Figure 3.
Asymmetric effect: Greater reaction of bond markets to loosening US monetary policy than to tightening

Broader implications of capital controls

We also analyze how stock returns react to exchange rate fluctuations and find that higher currency indebtedness heightens exchange rate risk. But capital controls can significantly mitigate the vulnerability of firms to exchange rate fluctuations. Finally, to balance costs and benefits, we provide an analysis of the real effects of capital controls. We find a strong negative effect of capital controls on employment growth, especially for large firms. In contrast, other variables such as capital expenditure, sales growth and net debt are not significantly affected. Interestingly, the decline in employment is larger for firms presumably more exposed to the negative effects of capital controls: larger firms and firms more dependent on external finance.

Our results show that capital controls have more impact when US monetary policy is expansionary. However, is it desirable to actively use capital controls as prudential tools? This is not a conclusion that can be drawn from our analysis, and a welfare analysis of capital controls goes beyond the objectives of this paper. While capital controls can contribute to financial stability by reducing foreign currency exposure, they also have costs. In our sample, we show that they limit firm-level employment growth. Notice also that the available evidence is that capital controls are not countercyclical (Fernandez et al., 2016) and do not appear to influence financial variables or GDP growth (Klein, 2012), which suggests that policymakers have not systematically used capital controls on prudential grounds. This is an important issue for further research.



Ahnert, Toni, Kristin Forbes, Christian Friedrich, and Dennis Reinhardt (2021) “Macroprudential-FX Regulations: Shifting the Snowbanks of FX Vulnerability?” Journal of Financial Economics 140, 145-174.

Bacchetta, Philippe, Rachel Cordonier, Ouarda Merrouche (2020), “The Rise in Foreign Currency Bonds: The Role of US Monetary Policy and Capital Controls”, SFI working paper n° 20-51.

Cerutti, Eugenio, Stijn Claessens, and Luc Laeven (2017) “The Use and Effectiveness of Macroprudential Policies: New Evidence,” Journal of Financial Stability, Vol. 28, 203-224.

Fernández, Andrés, Michael W. Klein, Alessandro Rebucci, Martin Schindler, and Martín Uribe (2016) “Capital Control Measures: A New Dataset,” IMF Economic Review, Vol. 64, 548-574.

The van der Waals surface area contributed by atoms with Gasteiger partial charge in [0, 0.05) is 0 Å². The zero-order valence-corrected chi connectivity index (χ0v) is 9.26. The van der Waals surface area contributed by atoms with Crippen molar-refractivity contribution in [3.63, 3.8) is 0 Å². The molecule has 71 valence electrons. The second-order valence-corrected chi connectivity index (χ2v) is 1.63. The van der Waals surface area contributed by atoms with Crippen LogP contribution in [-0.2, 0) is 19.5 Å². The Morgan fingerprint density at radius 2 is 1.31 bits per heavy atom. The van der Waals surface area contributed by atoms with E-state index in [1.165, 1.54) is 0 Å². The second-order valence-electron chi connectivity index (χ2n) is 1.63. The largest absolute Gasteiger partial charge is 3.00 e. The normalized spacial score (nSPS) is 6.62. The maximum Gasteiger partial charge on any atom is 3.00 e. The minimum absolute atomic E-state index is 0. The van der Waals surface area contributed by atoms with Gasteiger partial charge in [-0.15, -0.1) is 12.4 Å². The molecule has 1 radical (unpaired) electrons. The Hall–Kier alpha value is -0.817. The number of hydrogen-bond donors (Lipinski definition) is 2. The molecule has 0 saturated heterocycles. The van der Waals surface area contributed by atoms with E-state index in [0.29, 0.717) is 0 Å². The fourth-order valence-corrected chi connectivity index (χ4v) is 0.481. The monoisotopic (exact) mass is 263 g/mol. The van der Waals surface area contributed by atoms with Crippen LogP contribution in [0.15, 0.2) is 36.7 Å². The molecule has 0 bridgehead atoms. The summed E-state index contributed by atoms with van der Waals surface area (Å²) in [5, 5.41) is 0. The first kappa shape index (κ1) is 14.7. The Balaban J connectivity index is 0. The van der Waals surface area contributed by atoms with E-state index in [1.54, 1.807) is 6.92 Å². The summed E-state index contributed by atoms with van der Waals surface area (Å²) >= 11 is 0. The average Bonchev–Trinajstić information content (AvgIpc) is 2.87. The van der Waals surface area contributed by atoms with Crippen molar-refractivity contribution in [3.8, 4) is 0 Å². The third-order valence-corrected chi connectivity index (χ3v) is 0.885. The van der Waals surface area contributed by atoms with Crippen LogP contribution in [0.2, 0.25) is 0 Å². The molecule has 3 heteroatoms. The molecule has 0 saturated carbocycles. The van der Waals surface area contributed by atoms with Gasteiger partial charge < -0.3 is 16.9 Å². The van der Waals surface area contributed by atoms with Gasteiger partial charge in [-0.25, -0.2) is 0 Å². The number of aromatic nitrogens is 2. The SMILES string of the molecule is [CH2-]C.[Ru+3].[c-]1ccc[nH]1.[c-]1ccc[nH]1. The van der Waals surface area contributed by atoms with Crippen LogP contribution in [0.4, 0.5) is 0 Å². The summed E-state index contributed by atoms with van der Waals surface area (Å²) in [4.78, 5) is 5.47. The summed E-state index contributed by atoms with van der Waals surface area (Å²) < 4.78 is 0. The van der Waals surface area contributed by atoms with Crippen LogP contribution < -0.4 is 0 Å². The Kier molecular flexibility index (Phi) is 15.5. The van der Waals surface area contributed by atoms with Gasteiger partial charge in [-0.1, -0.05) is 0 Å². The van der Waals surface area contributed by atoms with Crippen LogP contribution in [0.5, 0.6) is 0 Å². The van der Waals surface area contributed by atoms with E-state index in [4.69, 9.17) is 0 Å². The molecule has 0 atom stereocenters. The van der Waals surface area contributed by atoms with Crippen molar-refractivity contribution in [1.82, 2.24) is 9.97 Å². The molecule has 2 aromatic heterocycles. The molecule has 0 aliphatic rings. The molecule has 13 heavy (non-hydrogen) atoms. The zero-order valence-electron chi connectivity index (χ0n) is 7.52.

Klein, Michael W. (2012) “Capital Controls: Gates Versus Walls,” NBER Working Paper No. 18526.

Maggiori, Matteo, Brent Neiman, and Jesse Schreger (2020) “International Currencies and Capital Allocation,” Journal of Political Economy 128, 2019-2066.

McCauley, Robert N., Patrick McGuire, and Vladyslav Sushko (2015) “Global Dollar Credit: Links to US Monetary Policy and Leverage,” Economic Policy, Vol. 30, 187-229.

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    The views expressed in this paper are those of the author(s) and do not necessarily reflect those of the SNB.

About the authors

Philippe Bacchetta

Philippe Bacchetta is Swiss Finance Institute Professor of Macroeconomics at the University of Lausanne and CEPR Research Fellow. From 1998 to 2007, he was Director of the Study Center Gerzensee, a foundation of the Swiss National Bank. He has also been an Assistant Professor at Brandeis University, USA, and at ESADE and the Instituto de Análisis Económico, both in Barcelona. He is regular visitor or consultant to various central banks and to the IMF. His research interests include open economy macroeconomics, international finance, and monetary economics. He holds a PhD in Economics from Harvard University.

Rachel Cordonier

Rachel Cordonier is an economist at the Economic Data Science unit at the Swiss National Bank. She previously worked in the Inflation Forecasting unit at the Swiss National Bank and holds a PhD in economics from the University of Lausanne.

Ouarda Merrouche

Ouarda Merrouche is a Full Professor of economics at Université Paris Nanterre and EconomiX UMR CNRS. She holds a PhD in Economics from the European University Institute and an M.A. from Paris I Sorbonne. Before she worked as a Research Economist at the Bank of England and the World Bank research department DEC. Her recent research has focused on financial regulation, recapitalization plans, money markets, foreign currency debt, and Islamic banking.